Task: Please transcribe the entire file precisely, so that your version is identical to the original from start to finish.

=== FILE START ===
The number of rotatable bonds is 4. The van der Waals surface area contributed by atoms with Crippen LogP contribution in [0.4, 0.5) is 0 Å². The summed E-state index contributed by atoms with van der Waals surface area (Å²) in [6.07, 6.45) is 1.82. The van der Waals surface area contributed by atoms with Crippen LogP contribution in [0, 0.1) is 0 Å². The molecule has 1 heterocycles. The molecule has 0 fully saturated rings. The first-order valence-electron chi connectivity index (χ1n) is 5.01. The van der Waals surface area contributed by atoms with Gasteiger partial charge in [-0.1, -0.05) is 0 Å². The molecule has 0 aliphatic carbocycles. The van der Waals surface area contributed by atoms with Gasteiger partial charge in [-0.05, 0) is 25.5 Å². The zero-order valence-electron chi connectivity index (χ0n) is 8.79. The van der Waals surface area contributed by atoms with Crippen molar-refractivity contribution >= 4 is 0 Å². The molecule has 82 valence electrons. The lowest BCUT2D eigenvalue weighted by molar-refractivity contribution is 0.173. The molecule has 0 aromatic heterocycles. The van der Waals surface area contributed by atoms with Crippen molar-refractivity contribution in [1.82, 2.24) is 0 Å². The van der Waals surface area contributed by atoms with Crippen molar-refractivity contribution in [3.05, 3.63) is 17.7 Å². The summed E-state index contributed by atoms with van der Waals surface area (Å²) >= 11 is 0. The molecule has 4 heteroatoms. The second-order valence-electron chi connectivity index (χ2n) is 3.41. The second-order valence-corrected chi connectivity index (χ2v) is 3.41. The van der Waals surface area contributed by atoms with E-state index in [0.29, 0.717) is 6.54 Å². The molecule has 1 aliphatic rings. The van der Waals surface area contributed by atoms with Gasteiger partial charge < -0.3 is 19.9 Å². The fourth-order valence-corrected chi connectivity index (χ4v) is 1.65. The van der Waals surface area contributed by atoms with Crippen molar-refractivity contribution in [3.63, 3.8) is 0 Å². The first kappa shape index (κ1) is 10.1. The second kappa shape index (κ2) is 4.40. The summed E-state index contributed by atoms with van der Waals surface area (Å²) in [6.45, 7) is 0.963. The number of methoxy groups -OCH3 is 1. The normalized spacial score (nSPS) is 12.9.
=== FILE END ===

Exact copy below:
The number of rotatable bonds is 4. The van der Waals surface area contributed by atoms with Crippen LogP contribution in [0.4, 0.5) is 0 Å². The summed E-state index contributed by atoms with van der Waals surface area (Å²) in [6.07, 6.45) is 1.82. The van der Waals surface area contributed by atoms with Crippen LogP contribution in [0, 0.1) is 0 Å². The molecule has 1 heterocycles. The molecule has 0 fully saturated rings. The first-order valence-electron chi connectivity index (χ1n) is 5.01. The van der Waals surface area contributed by atoms with Gasteiger partial charge in [-0.1, -0.05) is 0 Å². The molecule has 0 aliphatic carbocycles. The van der Waals surface area contributed by atoms with Gasteiger partial charge in [-0.05, 0) is 25.5 Å². The zero-order valence-electron chi connectivity index (χ0n) is 8.79. The van der Waals surface area contributed by atoms with Crippen molar-refractivity contribution >= 4 is 0 Å². The molecule has 82 valence electrons. The lowest BCUT2D eigenvalue weighted by molar-refractivity contribution is 0.173. The molecule has 0 aromatic heterocycles. The van der Waals surface area contributed by atoms with Crippen molar-refractivity contribution in [1.82, 2.24) is 0 Å². The van der Waals surface area contributed by atoms with Crippen molar-refractivity contribution in [3.05, 3.63) is 17.7 Å². The summed E-state index contributed by atoms with van der Waals surface area (Å²) >= 11 is 0. The molecule has 4 heteroatoms. The second-order valence-electron chi connectivity index (χ2n) is 3.41. The second-order valence-corrected chi connectivity index (χ2v) is 3.41. The van der Waals surface area contributed by atoms with E-state index in [0.29, 0.717) is 6.54 Å². The molecule has 1 aliphatic rings. The van der Waals surface area contributed by atoms with Gasteiger partial charge < -0.3 is 19.9 Å². The fourth-order valence-corrected chi connectivity index (χ4v) is 1.65. The van der Waals surface area contributed by atoms with Crippen molar-refractivity contribution in [3.63, 3.8) is 0 Å². The first kappa shape index (κ1) is 10.1. The second kappa shape index (κ2) is 4.40. The summed E-state index contributed by atoms with van der Waals surface area (Å²) in [6.45, 7) is 0.963. The number of methoxy groups -OCH3 is 1. The normalized spacial score (nSPS) is 12.9.